Google is testing a mobile version of its search engine that would adhere to China's strict controls over content, a person familiar with the matter said, indicating renewed interest in a market that the Alphabet Inc. GOOGL -0.24% unit abandoned eight years ago in protest over government censorship.
Plans for Google's censored search product aren't completed, and it may never come to fruition, the person said.
Chief among the hurdles, Google would need approval to re-enter the search market from Chinese authorities, who block access within the country to Google's search engine as well as many other foreign news and social-networking sites.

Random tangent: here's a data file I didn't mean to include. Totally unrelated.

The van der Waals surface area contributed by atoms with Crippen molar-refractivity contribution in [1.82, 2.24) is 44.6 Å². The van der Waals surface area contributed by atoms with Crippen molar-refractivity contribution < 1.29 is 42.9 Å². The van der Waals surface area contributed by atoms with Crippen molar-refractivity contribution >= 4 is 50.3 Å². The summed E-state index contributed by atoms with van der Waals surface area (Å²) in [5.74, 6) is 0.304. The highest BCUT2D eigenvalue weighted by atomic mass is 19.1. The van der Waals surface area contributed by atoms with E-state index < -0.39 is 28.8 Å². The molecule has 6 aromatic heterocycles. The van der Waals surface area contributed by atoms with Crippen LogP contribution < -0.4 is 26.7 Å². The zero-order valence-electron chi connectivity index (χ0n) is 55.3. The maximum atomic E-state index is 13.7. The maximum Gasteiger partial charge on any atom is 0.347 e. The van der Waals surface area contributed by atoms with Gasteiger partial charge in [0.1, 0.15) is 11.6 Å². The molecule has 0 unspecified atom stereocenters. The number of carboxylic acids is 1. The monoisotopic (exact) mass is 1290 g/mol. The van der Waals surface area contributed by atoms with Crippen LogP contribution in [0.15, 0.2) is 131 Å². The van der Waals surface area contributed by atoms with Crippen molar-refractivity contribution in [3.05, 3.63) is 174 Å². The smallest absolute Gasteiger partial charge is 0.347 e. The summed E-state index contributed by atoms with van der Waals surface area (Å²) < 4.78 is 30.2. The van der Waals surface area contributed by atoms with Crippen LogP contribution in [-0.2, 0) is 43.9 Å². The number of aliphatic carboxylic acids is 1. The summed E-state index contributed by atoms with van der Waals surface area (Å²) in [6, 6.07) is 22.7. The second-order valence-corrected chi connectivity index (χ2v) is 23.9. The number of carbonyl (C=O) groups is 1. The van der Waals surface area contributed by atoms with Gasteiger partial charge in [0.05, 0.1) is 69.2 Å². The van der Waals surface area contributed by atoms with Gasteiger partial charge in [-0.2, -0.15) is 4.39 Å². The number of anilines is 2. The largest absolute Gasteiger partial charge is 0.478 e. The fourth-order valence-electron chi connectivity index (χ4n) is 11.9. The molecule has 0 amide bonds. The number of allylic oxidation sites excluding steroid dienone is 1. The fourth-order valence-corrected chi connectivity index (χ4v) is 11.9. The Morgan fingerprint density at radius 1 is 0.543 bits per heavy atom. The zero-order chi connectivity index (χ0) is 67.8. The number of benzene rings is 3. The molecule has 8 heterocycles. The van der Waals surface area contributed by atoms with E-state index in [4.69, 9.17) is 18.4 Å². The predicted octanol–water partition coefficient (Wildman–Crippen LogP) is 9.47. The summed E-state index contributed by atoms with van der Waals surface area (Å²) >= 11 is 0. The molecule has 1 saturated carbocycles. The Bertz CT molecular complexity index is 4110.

If the effort were to proceed, it would mark a sharp about-face for Google that is certain to fuel controversy among human-rights advocates and many of its own employees, as well as U.S. politicians.
A Google spokeswoman noted that the company already offers several other apps in China, including one for translation, and that it works with Chinese developers and has invested in Chinese companies including e-commerce giant JD.com Inc.
Google's Chinese search effort, which was reported earlier by the Intercept, is coming to light at a time of rising trade tensions between the U.S. and China, which also could complicate Google's plans.